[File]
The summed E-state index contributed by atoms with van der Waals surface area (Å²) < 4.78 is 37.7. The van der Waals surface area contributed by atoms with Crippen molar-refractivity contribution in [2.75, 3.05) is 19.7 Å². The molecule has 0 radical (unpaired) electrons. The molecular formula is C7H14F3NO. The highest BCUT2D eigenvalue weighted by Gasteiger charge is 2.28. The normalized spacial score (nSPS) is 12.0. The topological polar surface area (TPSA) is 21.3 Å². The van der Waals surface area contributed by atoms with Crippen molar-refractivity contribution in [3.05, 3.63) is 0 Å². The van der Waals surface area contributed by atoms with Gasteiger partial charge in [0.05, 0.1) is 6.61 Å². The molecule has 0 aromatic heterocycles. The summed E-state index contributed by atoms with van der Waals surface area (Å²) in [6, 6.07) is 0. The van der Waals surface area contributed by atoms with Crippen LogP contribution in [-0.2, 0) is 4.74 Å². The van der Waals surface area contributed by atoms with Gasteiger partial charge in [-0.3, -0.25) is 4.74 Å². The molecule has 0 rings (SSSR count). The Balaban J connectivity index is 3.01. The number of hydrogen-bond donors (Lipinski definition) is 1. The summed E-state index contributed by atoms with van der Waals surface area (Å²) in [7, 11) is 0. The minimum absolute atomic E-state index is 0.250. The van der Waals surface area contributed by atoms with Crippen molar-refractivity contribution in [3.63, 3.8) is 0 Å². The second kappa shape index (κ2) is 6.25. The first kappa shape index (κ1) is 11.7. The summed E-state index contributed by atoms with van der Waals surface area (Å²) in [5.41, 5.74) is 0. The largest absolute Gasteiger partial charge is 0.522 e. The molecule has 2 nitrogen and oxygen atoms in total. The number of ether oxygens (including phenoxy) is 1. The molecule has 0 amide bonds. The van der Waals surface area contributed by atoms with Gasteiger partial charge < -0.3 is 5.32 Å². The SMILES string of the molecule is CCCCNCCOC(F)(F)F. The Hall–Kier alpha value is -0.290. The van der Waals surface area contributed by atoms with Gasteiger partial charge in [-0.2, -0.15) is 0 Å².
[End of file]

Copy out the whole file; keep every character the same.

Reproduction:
The summed E-state index contributed by atoms with van der Waals surface area (Å²) < 4.78 is 37.7. The van der Waals surface area contributed by atoms with Crippen molar-refractivity contribution in [2.75, 3.05) is 19.7 Å². The molecule has 0 radical (unpaired) electrons. The molecular formula is C7H14F3NO. The highest BCUT2D eigenvalue weighted by Gasteiger charge is 2.28. The normalized spacial score (nSPS) is 12.0. The topological polar surface area (TPSA) is 21.3 Å². The van der Waals surface area contributed by atoms with Crippen molar-refractivity contribution in [3.05, 3.63) is 0 Å². The van der Waals surface area contributed by atoms with Gasteiger partial charge in [0.05, 0.1) is 6.61 Å². The molecule has 0 aromatic heterocycles. The summed E-state index contributed by atoms with van der Waals surface area (Å²) in [6, 6.07) is 0. The van der Waals surface area contributed by atoms with Crippen LogP contribution in [-0.2, 0) is 4.74 Å². The van der Waals surface area contributed by atoms with Gasteiger partial charge in [-0.3, -0.25) is 4.74 Å². The molecule has 0 rings (SSSR count). The Balaban J connectivity index is 3.01. The number of hydrogen-bond donors (Lipinski definition) is 1. The summed E-state index contributed by atoms with van der Waals surface area (Å²) in [7, 11) is 0. The minimum absolute atomic E-state index is 0.250. The van der Waals surface area contributed by atoms with Crippen molar-refractivity contribution in [3.63, 3.8) is 0 Å². The second kappa shape index (κ2) is 6.25. The first kappa shape index (κ1) is 11.7. The summed E-state index contributed by atoms with van der Waals surface area (Å²) in [5.41, 5.74) is 0. The largest absolute Gasteiger partial charge is 0.522 e. The molecule has 2 nitrogen and oxygen atoms in total. The number of ether oxygens (including phenoxy) is 1. The molecule has 0 amide bonds. The van der Waals surface area contributed by atoms with Gasteiger partial charge < -0.3 is 5.32 Å². The SMILES string of the molecule is CCCCNCCOC(F)(F)F. The Hall–Kier alpha value is -0.290. The van der Waals surface area contributed by atoms with Gasteiger partial charge in [-0.2, -0.15) is 0 Å².